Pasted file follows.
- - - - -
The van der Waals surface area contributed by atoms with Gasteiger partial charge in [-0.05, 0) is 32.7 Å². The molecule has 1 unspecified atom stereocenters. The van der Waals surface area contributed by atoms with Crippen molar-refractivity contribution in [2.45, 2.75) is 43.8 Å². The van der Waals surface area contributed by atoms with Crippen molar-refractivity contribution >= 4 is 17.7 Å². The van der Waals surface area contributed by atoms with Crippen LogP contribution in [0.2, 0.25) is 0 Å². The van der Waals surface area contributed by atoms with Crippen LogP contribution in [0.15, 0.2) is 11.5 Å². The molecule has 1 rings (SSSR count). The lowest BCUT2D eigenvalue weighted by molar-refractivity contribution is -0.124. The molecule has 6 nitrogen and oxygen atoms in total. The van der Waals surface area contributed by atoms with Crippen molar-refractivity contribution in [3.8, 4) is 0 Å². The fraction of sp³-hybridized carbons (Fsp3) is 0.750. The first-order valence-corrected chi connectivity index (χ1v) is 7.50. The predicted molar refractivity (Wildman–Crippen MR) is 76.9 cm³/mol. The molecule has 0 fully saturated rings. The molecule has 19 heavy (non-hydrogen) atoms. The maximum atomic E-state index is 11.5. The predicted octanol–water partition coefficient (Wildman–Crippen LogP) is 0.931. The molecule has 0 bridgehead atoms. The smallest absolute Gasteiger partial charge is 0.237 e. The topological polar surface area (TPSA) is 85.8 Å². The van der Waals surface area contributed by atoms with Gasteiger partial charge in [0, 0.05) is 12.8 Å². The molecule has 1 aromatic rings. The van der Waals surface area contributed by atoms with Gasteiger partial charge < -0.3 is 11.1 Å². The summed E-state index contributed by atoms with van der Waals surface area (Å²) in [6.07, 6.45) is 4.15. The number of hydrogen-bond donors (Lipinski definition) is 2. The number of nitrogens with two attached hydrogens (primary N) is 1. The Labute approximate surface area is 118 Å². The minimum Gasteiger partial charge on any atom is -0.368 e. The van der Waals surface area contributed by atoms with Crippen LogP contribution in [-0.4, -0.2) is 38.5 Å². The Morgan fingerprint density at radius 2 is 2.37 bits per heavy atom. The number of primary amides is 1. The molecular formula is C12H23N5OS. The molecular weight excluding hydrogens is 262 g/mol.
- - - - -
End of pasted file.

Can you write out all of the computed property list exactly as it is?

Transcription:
The van der Waals surface area contributed by atoms with Gasteiger partial charge in [-0.05, 0) is 32.7 Å². The molecule has 1 unspecified atom stereocenters. The van der Waals surface area contributed by atoms with Crippen molar-refractivity contribution in [2.45, 2.75) is 43.8 Å². The van der Waals surface area contributed by atoms with Crippen molar-refractivity contribution >= 4 is 17.7 Å². The van der Waals surface area contributed by atoms with Crippen LogP contribution in [0.2, 0.25) is 0 Å². The van der Waals surface area contributed by atoms with Crippen LogP contribution in [0.15, 0.2) is 11.5 Å². The molecule has 1 rings (SSSR count). The lowest BCUT2D eigenvalue weighted by molar-refractivity contribution is -0.124. The molecule has 6 nitrogen and oxygen atoms in total. The van der Waals surface area contributed by atoms with Crippen molar-refractivity contribution in [3.8, 4) is 0 Å². The fraction of sp³-hybridized carbons (Fsp3) is 0.750. The first-order valence-corrected chi connectivity index (χ1v) is 7.50. The predicted molar refractivity (Wildman–Crippen MR) is 76.9 cm³/mol. The molecule has 0 fully saturated rings. The molecule has 19 heavy (non-hydrogen) atoms. The maximum atomic E-state index is 11.5. The predicted octanol–water partition coefficient (Wildman–Crippen LogP) is 0.931. The molecule has 0 bridgehead atoms. The smallest absolute Gasteiger partial charge is 0.237 e. The topological polar surface area (TPSA) is 85.8 Å². The van der Waals surface area contributed by atoms with Gasteiger partial charge in [0, 0.05) is 12.8 Å². The molecule has 1 aromatic rings. The van der Waals surface area contributed by atoms with Gasteiger partial charge < -0.3 is 11.1 Å². The summed E-state index contributed by atoms with van der Waals surface area (Å²) in [6.07, 6.45) is 4.15. The number of hydrogen-bond donors (Lipinski definition) is 2. The number of nitrogens with two attached hydrogens (primary N) is 1. The Labute approximate surface area is 118 Å². The minimum Gasteiger partial charge on any atom is -0.368 e. The van der Waals surface area contributed by atoms with Crippen LogP contribution in [-0.4, -0.2) is 38.5 Å². The Morgan fingerprint density at radius 2 is 2.37 bits per heavy atom. The number of primary amides is 1. The molecular formula is C12H23N5OS. The molecular weight excluding hydrogens is 262 g/mol.